Jump to ContentJump to Main Navigation
Against SustainabilityReading Nineteenth-Century America in the Age of Climate Crisis$
Users without a subscription are not able to see the full content.

Michelle Neely

Print publication date: 2020

Print ISBN-13: 9780823288229

Published to Fordham Scholarship Online: January 2021

DOI: 10.5422/fordham/9780823288229.001.0001

Show Summary Details
Page of

PRINTED FROM FORDHAM SCHOLARSHIP ONLINE (www.fordham.universitypressscholarship.com). (c) Copyright Fordham University Press, 2022. All Rights Reserved. An individual user may print out a PDF of a single chapter of a monograph in FSO for personal use.date: 29 June 2022

Joyful Frugality: Thoreau, Dickinson, and the Pleasures of Not Consuming

Joyful Frugality: Thoreau, Dickinson, and the Pleasures of Not Consuming

(p.51) Chapter 2 Joyful Frugality: Thoreau, Dickinson, and the Pleasures of Not Consuming
Against Sustainability

Michelle C. Neely

Fordham University Press

Chapter two counters the ethic of recycling with an anti-consumerist, joyful frugality theorized in Henry David Thoreau’s Walden (1854) and the poetry of Emily Dickinson. It begins by evoking Lydia Maria Child, Sylvester Graham, and a popular culture of antebellum frugality advice literature, demonstrating that such advice literature linked refusing to consume with personal happiness and vibrant democratic citizenship. In this nineteenth-century context, Thoreau’s experiments in frugal living at Walden Pond emerge as central to the book’s political and artistic projects. Thoreau’s radical minimalism in Walden is designed to promote both individual happiness and collective social justice as it challenges the consumerist status quo. The last part of the chapter explores Emily Dickinson’s 1860s and 1870s poetry of desire, possession, and consumption. Against readings that have consistently pathologized Dickinson’s approach to these topics, chapter two suggests that Dickinson is a complex theorist of consumer desire whose emphasis on the pleasures of anticipation and the disappointments of consumption have much to teach us in the Capitalocene. This chapter ultimately suggests that Thoreau and Dickinson together theorize a joyful frugality that shifts the site of pleasure away from consumption, making anti-consumerist lifeways seem not only possible, but—more importantly—richly appealing.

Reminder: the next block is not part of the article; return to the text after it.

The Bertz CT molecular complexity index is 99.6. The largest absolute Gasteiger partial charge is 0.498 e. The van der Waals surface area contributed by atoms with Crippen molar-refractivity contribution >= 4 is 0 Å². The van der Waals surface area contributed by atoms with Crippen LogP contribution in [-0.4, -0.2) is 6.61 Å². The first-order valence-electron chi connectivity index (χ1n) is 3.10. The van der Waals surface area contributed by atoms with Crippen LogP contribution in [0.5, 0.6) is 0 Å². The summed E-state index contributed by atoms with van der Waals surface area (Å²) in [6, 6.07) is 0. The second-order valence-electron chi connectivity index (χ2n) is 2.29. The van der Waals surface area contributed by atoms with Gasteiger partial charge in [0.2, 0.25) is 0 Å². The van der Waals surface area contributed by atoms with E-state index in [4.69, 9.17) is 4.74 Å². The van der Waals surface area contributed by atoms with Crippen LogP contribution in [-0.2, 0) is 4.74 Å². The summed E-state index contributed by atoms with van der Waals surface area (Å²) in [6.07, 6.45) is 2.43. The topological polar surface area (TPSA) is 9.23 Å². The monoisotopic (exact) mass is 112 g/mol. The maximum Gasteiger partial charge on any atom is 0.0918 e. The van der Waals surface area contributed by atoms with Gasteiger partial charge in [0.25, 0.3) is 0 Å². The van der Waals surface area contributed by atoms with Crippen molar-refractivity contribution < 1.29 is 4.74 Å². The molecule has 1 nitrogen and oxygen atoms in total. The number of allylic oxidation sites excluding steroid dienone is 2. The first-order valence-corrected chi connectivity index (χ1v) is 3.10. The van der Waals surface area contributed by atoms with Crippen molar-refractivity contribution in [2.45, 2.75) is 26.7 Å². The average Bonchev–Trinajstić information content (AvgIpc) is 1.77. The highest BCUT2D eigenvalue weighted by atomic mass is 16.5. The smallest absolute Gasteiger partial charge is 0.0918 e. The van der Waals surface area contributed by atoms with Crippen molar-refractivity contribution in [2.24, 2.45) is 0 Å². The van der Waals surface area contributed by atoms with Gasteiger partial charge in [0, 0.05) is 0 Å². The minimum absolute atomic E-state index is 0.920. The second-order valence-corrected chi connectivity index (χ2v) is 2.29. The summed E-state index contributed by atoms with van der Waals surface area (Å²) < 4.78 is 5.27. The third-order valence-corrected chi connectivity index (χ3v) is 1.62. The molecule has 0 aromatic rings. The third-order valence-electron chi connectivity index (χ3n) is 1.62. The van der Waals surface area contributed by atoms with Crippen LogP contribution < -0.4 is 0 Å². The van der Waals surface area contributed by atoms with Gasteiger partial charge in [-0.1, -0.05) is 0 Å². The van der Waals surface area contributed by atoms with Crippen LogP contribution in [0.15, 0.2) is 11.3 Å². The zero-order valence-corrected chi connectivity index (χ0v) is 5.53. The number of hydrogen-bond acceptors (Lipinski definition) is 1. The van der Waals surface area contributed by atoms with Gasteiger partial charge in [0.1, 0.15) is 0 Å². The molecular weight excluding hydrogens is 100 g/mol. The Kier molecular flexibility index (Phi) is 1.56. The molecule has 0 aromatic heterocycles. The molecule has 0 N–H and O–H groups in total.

Keywords:   Lydia Maria Child, consumerism, consumption, Emily Dickinson, frugality, Sylvester Graham, happiness, minimalism, Henry David Thoreau, Walden

Fordham Scholarship Online requires a subscription or purchase to access the full text of books within the service. Public users can however freely search the site and view the abstracts and keywords for each book and chapter.

Please, subscribe or login to access full text content.

If you think you should have access to this title, please contact your librarian.

To troubleshoot, please check our FAQs , and if you can't find the answer there, please contact us .